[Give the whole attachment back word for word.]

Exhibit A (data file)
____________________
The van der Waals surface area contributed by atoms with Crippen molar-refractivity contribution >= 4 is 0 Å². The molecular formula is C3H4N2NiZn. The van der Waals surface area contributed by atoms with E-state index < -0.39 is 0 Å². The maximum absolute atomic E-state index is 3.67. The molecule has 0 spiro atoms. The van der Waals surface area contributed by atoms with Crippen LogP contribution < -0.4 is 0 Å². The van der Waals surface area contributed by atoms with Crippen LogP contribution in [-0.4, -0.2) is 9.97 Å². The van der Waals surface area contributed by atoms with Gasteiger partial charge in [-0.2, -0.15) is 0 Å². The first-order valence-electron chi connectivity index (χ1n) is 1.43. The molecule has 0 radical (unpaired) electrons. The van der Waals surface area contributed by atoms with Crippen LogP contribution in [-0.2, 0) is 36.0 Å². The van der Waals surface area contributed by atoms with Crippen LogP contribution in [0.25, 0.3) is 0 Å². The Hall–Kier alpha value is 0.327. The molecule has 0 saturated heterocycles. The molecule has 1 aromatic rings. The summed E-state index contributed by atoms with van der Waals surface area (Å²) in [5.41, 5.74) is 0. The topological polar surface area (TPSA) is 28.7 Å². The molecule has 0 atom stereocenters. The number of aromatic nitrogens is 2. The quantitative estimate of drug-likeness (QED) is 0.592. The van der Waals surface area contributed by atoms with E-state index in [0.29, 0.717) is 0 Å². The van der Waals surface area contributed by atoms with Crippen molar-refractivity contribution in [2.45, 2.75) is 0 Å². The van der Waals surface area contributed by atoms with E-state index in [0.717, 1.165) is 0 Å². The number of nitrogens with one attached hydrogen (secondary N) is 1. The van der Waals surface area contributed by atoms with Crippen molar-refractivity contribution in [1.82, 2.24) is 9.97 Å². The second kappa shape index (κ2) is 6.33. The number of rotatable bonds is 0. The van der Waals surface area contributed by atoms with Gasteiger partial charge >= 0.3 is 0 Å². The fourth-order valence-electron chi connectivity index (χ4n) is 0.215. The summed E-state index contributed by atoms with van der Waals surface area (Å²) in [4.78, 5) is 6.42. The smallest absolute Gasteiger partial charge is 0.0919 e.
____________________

The van der Waals surface area contributed by atoms with Crippen molar-refractivity contribution >= 4 is 0 Å². The molecular formula is C3H4N2NiZn. The van der Waals surface area contributed by atoms with E-state index < -0.39 is 0 Å². The maximum absolute atomic E-state index is 3.67. The molecule has 0 spiro atoms. The van der Waals surface area contributed by atoms with Crippen LogP contribution < -0.4 is 0 Å². The van der Waals surface area contributed by atoms with Crippen LogP contribution in [-0.4, -0.2) is 9.97 Å². The van der Waals surface area contributed by atoms with Gasteiger partial charge in [-0.2, -0.15) is 0 Å². The first-order valence-electron chi connectivity index (χ1n) is 1.43. The molecule has 0 radical (unpaired) electrons. The van der Waals surface area contributed by atoms with Crippen LogP contribution in [-0.2, 0) is 36.0 Å². The van der Waals surface area contributed by atoms with Crippen LogP contribution in [0.25, 0.3) is 0 Å². The Hall–Kier alpha value is 0.327. The molecule has 0 saturated heterocycles. The molecule has 1 aromatic rings. The summed E-state index contributed by atoms with van der Waals surface area (Å²) in [5.41, 5.74) is 0. The topological polar surface area (TPSA) is 28.7 Å². The molecule has 0 atom stereocenters. The number of aromatic nitrogens is 2. The quantitative estimate of drug-likeness (QED) is 0.592. The van der Waals surface area contributed by atoms with E-state index in [0.29, 0.717) is 0 Å². The van der Waals surface area contributed by atoms with Crippen molar-refractivity contribution in [2.45, 2.75) is 0 Å². The van der Waals surface area contributed by atoms with E-state index in [0.717, 1.165) is 0 Å². The number of nitrogens with one attached hydrogen (secondary N) is 1. The van der Waals surface area contributed by atoms with Crippen molar-refractivity contribution in [1.82, 2.24) is 9.97 Å². The second kappa shape index (κ2) is 6.33. The number of rotatable bonds is 0. The van der Waals surface area contributed by atoms with Gasteiger partial charge >= 0.3 is 0 Å². The fourth-order valence-electron chi connectivity index (χ4n) is 0.215. The summed E-state index contributed by atoms with van der Waals surface area (Å²) in [4.78, 5) is 6.42. The smallest absolute Gasteiger partial charge is 0.0919 e.